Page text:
Tuesday, March 04, 2008

Wind, wound, water, and walk*

This is the little mnemonic that medical students use when searching for the source of a post-operative fever. It's coming in handy this day, years past med school, as I think through why a certain old lady might be running a temp near 102. I'll add colitis to the list as she's been on antibiotics for her arm wound (which is much improved, so that's not where the fever is coming from).

Antibiotics can cause a dangerous shift in the body's resident bacteria. While a little diarrhea might be a small price to pay for the treatment of a serious infection, one antibiotic-related bowel infection--Clostridium difficile-- is a bad actor that you do not want in your intestinal tract. The last time Mom did battle with that little hummer, she became septic (the bacteria was released into her bloodstream, causing a systemic infection) and nearly died.

You don't have to be a frail little old lady to get a c. diff infection. I've had two otherwise healthy adults get c. diff colitis after a course of oral antibiotics for no-big-deal infections. While neither one was seriously ill, they had some serious diarrhea for a long time and required yet another antibiotic to clear this microbe out of their colons. All the more reason to skip antibiotics if possible through the flu season.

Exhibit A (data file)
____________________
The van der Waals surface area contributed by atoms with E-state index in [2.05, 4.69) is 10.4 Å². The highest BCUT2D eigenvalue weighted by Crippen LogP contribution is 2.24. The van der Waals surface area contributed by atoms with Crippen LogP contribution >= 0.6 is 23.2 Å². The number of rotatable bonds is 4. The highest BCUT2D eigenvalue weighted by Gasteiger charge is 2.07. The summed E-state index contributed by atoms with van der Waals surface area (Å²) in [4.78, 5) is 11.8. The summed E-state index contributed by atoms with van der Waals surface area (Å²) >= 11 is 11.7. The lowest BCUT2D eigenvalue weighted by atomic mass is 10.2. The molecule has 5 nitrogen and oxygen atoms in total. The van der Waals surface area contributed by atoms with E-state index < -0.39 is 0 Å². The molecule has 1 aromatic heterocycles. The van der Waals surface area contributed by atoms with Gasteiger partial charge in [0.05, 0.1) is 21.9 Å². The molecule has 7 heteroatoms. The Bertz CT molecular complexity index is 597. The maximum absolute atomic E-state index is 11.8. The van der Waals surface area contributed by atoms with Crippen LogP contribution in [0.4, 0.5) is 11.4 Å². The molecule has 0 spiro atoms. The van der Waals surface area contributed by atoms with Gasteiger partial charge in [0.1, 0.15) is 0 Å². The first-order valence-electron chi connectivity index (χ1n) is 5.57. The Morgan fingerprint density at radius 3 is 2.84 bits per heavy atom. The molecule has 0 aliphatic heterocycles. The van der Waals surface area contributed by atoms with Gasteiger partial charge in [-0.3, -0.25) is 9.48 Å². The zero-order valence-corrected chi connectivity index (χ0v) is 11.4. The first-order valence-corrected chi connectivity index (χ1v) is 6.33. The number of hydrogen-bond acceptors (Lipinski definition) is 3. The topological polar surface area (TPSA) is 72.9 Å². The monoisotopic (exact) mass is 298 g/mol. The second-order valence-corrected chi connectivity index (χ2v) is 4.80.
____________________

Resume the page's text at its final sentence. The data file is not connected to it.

*Wind = Respiratory infection or pulmonary embolus
Wound = Surgical site or any opening in the skin from injury or ulceration
Water = Urinary tract infection
Walk = Deep venous thrombosis or clot


Laura in L.A. said...

Your poor Mom's medical file is reading like the Book of Job! I am so sorry she is having all these complications, and I am praying for her.

Mauigirl said...

So sorry your mom got this. My aunt had it after she had an operation and had been on antibiotics. If it isn't one thing, it's another...

janemariemd said...

Great post, and so timely!! This is one of my recent pet issues; I've seen 3 patients with SEVERE c.diff, 2 hospitalized for it, one ended up in the ICU with dehydration, acute renal failure, and got it because she'd taken some antibiotics on her own (you know, they were lying around the house) for respiratory symptoms. I have one patient who seems to be permanently colonized--she's still on po vancomycin 8 months after the initial infection.

I find keeping these vignettes in my mind helps me maintain my resolve not to give antibiotics for minor URIs.

kenju said...

A favorite neighbor of mine died from c. diff she got in the hospital, after being treated for heart trouble and scleroderma.